What the media isn’t showing.
Skye Cooley writes with frustration over at the Huffington Post about the lack of national media coverage of the flooding in Louisiana. He’s right that the media tends to want to tell stories about the abnormal, and there’s a pretty significant reason why they don’t consider this story abnormal: the community is (as much as possible) actually functioning to solve its own problems.
No stories of looting, no stories of riots, no devolving of society to the lowest forms of humanity…instead a tragedy that has brought out the best in friends, family, and neighbors; people who help others before they help themselves…who see the assistance of others as an assistance of self.
Rather than reward that with aid and bringing the full force of our collective national attention to examples of what resilient and strong American communities look like when challenged…these communities are ignored and left to fend for themselves…simply because they can. The consequence of being a strong community is that your tragedy is not mentioned in national news, your strength uncelebrated, and your needs unmet unless they can be met through your own resilience. Humility and selflessly helping others does not fit the script of our news media… that is more of a tragedy than any flood.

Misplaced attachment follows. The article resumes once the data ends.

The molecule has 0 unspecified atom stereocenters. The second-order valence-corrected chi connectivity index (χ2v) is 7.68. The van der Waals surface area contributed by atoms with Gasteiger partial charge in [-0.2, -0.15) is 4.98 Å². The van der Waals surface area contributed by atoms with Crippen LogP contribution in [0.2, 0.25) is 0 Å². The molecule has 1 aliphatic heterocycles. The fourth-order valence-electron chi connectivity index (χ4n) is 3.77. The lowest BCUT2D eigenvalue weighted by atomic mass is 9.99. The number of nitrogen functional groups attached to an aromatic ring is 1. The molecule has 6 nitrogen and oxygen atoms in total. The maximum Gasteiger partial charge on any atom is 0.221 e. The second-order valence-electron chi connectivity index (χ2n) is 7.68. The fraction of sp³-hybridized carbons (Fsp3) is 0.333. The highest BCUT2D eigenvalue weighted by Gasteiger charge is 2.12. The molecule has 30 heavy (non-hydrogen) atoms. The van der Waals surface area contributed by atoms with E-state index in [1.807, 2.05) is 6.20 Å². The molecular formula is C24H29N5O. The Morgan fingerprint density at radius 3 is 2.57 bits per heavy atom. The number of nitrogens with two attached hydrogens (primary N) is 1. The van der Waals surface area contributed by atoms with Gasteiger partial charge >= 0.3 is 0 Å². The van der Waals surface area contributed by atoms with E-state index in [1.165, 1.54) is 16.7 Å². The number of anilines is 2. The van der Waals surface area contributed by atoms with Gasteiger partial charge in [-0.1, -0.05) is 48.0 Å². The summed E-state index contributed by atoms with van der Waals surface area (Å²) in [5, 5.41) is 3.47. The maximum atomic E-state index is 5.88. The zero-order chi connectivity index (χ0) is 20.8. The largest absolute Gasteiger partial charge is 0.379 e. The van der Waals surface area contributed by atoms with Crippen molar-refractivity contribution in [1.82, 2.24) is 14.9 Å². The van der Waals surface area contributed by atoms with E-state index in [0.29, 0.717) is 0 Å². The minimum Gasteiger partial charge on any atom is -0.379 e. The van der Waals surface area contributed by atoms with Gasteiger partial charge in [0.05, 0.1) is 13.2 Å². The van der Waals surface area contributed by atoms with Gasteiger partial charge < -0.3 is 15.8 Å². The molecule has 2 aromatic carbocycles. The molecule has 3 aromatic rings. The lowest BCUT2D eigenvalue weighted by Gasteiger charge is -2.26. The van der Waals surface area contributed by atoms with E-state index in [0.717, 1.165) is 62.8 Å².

Of course, technically a community working well is a bit abnormal these days, so in some sense this should be a story even by national media standards. So I made sure to share it for you here!
Brian Brown loves building the environments, habits, and networks that make people thrive. He is the founder of Humane Pursuits, where he writes a featured column and edits the Give channel. He started his consulting company, Narrator, to help great mission-driven organizations modernize and grow. He lives with his wife Christina and son Edmund in Colorado Springs, where they mix cocktails, hunt for historic architecture, and see how many people they can squeeze into their house for happy hour.